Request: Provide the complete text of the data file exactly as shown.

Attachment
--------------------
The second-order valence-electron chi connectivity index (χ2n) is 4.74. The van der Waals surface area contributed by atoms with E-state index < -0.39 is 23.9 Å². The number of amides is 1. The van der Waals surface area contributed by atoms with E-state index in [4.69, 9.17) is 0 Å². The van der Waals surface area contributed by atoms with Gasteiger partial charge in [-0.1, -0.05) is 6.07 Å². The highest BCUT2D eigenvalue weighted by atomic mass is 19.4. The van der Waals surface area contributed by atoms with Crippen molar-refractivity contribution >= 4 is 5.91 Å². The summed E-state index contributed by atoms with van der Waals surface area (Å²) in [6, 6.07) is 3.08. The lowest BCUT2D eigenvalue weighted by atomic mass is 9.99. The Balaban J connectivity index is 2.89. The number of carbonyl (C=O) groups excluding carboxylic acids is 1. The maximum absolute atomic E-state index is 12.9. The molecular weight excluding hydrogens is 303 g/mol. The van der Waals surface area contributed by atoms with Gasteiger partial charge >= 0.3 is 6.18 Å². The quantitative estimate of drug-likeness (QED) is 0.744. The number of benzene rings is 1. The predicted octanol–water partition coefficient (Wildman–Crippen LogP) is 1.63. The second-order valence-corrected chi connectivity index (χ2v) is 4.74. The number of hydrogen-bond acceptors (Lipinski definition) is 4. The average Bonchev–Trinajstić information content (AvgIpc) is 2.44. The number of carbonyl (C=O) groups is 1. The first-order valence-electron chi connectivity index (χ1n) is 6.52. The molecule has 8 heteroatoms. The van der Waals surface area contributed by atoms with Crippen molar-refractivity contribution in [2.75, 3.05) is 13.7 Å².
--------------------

The second-order valence-electron chi connectivity index (χ2n) is 4.74. The van der Waals surface area contributed by atoms with E-state index < -0.39 is 23.9 Å². The number of amides is 1. The van der Waals surface area contributed by atoms with E-state index in [4.69, 9.17) is 0 Å². The van der Waals surface area contributed by atoms with Gasteiger partial charge in [-0.1, -0.05) is 6.07 Å². The highest BCUT2D eigenvalue weighted by atomic mass is 19.4. The van der Waals surface area contributed by atoms with Crippen molar-refractivity contribution >= 4 is 5.91 Å². The summed E-state index contributed by atoms with van der Waals surface area (Å²) in [6, 6.07) is 3.08. The lowest BCUT2D eigenvalue weighted by atomic mass is 9.99. The Balaban J connectivity index is 2.89. The number of carbonyl (C=O) groups excluding carboxylic acids is 1. The maximum absolute atomic E-state index is 12.9. The molecular weight excluding hydrogens is 303 g/mol. The van der Waals surface area contributed by atoms with Gasteiger partial charge >= 0.3 is 6.18 Å². The quantitative estimate of drug-likeness (QED) is 0.744. The number of benzene rings is 1. The predicted octanol–water partition coefficient (Wildman–Crippen LogP) is 1.63. The second-order valence-corrected chi connectivity index (χ2v) is 4.74. The number of hydrogen-bond acceptors (Lipinski definition) is 4. The average Bonchev–Trinajstić information content (AvgIpc) is 2.44. The number of carbonyl (C=O) groups is 1. The first-order valence-electron chi connectivity index (χ1n) is 6.52. The molecule has 8 heteroatoms. The van der Waals surface area contributed by atoms with Crippen molar-refractivity contribution in [2.75, 3.05) is 13.7 Å².